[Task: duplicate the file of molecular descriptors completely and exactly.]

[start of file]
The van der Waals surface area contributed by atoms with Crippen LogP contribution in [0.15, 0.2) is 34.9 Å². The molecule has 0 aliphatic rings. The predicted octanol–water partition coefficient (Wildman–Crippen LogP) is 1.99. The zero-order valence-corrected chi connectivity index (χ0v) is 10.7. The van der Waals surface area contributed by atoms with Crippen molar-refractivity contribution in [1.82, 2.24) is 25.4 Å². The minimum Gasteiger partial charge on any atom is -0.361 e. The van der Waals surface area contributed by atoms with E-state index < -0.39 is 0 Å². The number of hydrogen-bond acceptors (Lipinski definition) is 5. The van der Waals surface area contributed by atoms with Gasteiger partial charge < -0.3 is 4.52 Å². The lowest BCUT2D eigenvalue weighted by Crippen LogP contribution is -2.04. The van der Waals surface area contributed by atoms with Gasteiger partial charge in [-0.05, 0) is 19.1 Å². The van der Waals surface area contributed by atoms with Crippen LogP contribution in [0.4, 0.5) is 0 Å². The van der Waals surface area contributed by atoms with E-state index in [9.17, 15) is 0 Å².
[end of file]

The van der Waals surface area contributed by atoms with Crippen LogP contribution in [0.15, 0.2) is 34.9 Å². The molecule has 0 aliphatic rings. The predicted octanol–water partition coefficient (Wildman–Crippen LogP) is 1.99. The zero-order valence-corrected chi connectivity index (χ0v) is 10.7. The van der Waals surface area contributed by atoms with Crippen molar-refractivity contribution in [1.82, 2.24) is 25.4 Å². The minimum Gasteiger partial charge on any atom is -0.361 e. The van der Waals surface area contributed by atoms with E-state index < -0.39 is 0 Å². The number of hydrogen-bond acceptors (Lipinski definition) is 5. The van der Waals surface area contributed by atoms with Gasteiger partial charge < -0.3 is 4.52 Å². The lowest BCUT2D eigenvalue weighted by Crippen LogP contribution is -2.04. The van der Waals surface area contributed by atoms with Gasteiger partial charge in [-0.05, 0) is 19.1 Å². The van der Waals surface area contributed by atoms with Crippen LogP contribution in [0.4, 0.5) is 0 Å². The van der Waals surface area contributed by atoms with E-state index in [9.17, 15) is 0 Å².